On this point, we particularly note the Native Women’s Association of Canada (NWAC) has registered serious concerns about the lack of consultation on the Justice Ministers’ announcement related to the $10 million funding allocation for the national strategy. In their November 9th media release, NWAC publicly reversed its support for the plans outlined in the ministers’ announcement.  It has called on the federal government to confirm its ongoing support to the Sisters in Spirit movement and to the Native Women’s Association of Canada in the face of funding cuts to NWAC and the exclusion of the Sisters In Spirit initiative in the development of public policy on these issues.  As you are aware, NWAC identifies serious concerns about how funding to the community has been allocated noting that promises made in the 2010 budget and the Throne Speech have not been kept and that, contrary to their expectations, NWAC has not been consulted on the Justice Canada funding allocations. We also have concerns about the funding allocations, which are detailed below.

The NWAC also states that only some provinces will receive funding and that organizations that do receive funding do not have to be Aboriginal or women’s organizations.  They call for more money to be allocated in the 2011 federal budget with that funding “solely dedicated to missing and murdered Aboriginal women and girls.” They correctly note that the government’s efforts thus far only address,  “some of the short-term, immediately visible needs, but allows systemic issues to fester,” pointing to their concern that the RCMP crime centre and database efforts will only commence in 2013. They are urging that the RCMP work with NWAC to establish their information centers and databases related to these issues.  We share all these concerns and are in full support of NWAC’s demands. As you will see below, we also have major concerns about the government’s intentions as regards a missing persons database and the low level of funding the strategy provides for this vital work.

We have attached BWSS’ comprehensive response to the Federal, Provincial and Territorial (FPT) Deputy Ministers Responsible for Justice Report: Issues Related to the High Number Of Murdered and Missing Women in Canada.  We provide our response with the understanding that it is Canada’s justice ministers who are responsible for the implem

entation of the Murdered and Missing Women Report recommendations. We begin our comments by noting the report is seriously compromised by its striking lack of context on First Nations peoples, including any reference to Canada’s historic and deeply problematic approach to First Nations peoples. Also notable is the complete absence of an intersectional feminist analysis of violence against women.  These are central factors underpinning these issues and any justice system effort to improve women’s safety must include these perspectives, if it hopes to increase women’s safety and build women’s trust in the police and the courts.We particularly want to draw your attention to the following and gratefully anticipate receiving a response to our suggestions and concerns noted here and in the attached report.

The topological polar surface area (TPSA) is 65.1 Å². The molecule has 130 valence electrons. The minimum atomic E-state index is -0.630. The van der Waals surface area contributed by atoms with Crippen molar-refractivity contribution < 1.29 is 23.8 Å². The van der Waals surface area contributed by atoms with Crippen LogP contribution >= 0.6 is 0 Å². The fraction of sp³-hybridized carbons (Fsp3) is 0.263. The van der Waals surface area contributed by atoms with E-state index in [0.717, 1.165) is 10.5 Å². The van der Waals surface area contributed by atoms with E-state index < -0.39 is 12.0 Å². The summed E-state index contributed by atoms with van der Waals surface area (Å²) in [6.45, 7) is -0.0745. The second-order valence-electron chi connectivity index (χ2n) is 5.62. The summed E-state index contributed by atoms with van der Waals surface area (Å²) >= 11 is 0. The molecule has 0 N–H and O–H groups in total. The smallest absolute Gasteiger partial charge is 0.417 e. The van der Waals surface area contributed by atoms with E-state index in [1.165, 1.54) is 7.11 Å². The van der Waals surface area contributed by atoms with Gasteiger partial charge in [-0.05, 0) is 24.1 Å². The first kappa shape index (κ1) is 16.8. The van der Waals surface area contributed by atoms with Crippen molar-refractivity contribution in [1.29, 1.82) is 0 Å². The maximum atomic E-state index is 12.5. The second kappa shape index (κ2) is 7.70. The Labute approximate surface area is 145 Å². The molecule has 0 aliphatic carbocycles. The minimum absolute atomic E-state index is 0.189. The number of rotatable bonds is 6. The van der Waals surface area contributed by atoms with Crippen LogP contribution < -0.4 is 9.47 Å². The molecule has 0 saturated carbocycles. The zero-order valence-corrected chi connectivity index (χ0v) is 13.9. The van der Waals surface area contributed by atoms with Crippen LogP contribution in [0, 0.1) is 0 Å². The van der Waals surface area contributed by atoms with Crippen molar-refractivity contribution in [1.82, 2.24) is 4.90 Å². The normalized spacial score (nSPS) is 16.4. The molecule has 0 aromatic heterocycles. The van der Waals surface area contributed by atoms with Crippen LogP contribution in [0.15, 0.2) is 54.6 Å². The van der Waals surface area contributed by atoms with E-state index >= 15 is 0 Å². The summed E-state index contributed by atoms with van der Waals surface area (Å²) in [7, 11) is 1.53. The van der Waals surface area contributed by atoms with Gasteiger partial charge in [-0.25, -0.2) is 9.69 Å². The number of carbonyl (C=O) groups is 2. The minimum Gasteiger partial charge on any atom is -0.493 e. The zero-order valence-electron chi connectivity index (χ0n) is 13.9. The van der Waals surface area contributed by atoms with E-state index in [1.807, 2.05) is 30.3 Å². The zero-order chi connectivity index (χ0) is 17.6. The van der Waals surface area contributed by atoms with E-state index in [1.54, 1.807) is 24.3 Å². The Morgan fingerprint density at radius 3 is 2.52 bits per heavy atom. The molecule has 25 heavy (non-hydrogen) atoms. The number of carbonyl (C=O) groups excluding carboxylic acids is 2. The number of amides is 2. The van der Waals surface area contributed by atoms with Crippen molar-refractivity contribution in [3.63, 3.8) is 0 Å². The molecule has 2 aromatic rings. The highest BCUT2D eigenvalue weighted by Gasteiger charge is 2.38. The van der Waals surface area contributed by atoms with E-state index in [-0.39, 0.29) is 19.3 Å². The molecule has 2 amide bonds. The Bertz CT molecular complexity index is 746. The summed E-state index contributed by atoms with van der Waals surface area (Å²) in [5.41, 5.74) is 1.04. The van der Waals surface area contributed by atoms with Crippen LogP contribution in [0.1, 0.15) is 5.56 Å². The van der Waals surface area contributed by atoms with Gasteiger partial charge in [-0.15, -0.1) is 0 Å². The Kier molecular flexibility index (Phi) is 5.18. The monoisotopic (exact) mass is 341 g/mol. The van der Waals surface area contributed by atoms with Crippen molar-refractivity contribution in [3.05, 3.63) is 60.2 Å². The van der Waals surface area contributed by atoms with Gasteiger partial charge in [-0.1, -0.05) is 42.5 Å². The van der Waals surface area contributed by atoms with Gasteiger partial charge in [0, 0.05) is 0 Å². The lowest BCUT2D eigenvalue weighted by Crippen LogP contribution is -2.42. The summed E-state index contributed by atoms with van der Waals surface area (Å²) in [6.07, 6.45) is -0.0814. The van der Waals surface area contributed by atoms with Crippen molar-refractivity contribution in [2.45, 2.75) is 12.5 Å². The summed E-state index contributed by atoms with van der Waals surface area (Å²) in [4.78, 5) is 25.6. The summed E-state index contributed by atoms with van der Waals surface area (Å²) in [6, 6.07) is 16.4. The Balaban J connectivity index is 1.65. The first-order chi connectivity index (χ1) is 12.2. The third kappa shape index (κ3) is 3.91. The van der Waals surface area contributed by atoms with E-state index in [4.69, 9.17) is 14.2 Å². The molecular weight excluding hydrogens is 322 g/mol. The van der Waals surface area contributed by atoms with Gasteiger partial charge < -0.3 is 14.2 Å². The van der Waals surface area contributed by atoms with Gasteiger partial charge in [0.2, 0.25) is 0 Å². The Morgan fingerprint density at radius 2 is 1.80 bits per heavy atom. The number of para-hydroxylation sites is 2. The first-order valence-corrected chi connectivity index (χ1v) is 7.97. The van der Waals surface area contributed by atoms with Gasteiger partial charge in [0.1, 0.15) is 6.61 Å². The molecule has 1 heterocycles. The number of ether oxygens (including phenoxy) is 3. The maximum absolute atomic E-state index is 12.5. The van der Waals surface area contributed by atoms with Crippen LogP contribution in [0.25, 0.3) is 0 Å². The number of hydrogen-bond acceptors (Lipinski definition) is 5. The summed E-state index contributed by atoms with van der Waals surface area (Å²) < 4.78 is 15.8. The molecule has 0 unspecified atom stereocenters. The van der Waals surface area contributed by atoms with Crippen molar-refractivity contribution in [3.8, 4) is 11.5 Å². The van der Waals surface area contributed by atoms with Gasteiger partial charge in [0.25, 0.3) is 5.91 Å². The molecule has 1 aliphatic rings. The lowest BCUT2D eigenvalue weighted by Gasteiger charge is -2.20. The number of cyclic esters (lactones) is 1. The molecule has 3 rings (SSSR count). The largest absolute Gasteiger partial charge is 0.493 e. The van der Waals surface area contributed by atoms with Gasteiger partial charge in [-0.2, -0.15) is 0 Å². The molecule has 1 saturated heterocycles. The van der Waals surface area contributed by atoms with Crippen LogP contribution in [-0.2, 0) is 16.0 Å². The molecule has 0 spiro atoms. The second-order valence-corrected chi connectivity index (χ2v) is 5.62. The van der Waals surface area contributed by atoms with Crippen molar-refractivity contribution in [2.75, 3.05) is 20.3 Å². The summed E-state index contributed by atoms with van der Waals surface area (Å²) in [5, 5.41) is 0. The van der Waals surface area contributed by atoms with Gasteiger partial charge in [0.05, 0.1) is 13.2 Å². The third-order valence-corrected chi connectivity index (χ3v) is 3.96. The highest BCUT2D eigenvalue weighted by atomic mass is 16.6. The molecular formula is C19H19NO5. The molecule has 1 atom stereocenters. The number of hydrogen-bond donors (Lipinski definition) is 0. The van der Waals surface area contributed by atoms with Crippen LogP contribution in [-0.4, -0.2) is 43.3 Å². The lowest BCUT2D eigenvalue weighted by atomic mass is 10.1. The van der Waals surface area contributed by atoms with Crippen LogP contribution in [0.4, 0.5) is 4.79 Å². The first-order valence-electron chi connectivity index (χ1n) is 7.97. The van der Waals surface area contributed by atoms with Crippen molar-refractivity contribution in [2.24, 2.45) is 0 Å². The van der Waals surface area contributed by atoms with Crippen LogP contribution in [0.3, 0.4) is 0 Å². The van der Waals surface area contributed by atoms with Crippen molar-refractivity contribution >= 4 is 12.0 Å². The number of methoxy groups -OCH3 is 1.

In our view, the two most significant of the many recommendations calling for system-wide change are Recommendation three and four. Recommendation 3 calls for a concerted effort from all concerned to assess safety risks to Aboriginal women and to develop local plans to respond to those risks and calls for funding for individual and group safety planning efforts be a priority.

As regards Recommendation 3, the pathetic level of funding the federal government provided in October to address missing and murdered women issues in Canada is immensely shocking to those of us who work on these issues. The $6 million in funding over two years for culturally-specific victims’ services, school-based anti-violence awareness programs and Aboriginal women’s safety services, amounts to approximately 231,000 annually for each jurisdiction in Canada. Across British Columbia, this will bring Aboriginal communities two victim services workers, with a remaining $80,000 for school and community programs and Aboriginal women’s safety programs for our entire province. We simply cannot comprehend why the federal government could think this amount of funding responds to the horrific level of violence against Aboriginal women and girls in Canada.

We call on the federal, provincial and territorial governments to work together to provide the actual level of community and counseling funding support that is necessary to ensure the safety and protection of Aboriginal women and girls in Canada.

Recommendation 4 calls on the FPT Community Safety and Crime Prevention Working Group to examine the need to make the personal safety of women a priority. Taken together, these two recommendations symbolize an approach that makes women’s safety paramount and, to be meaningful, these recommendations must be implemented across the full range of our country’s justice systems.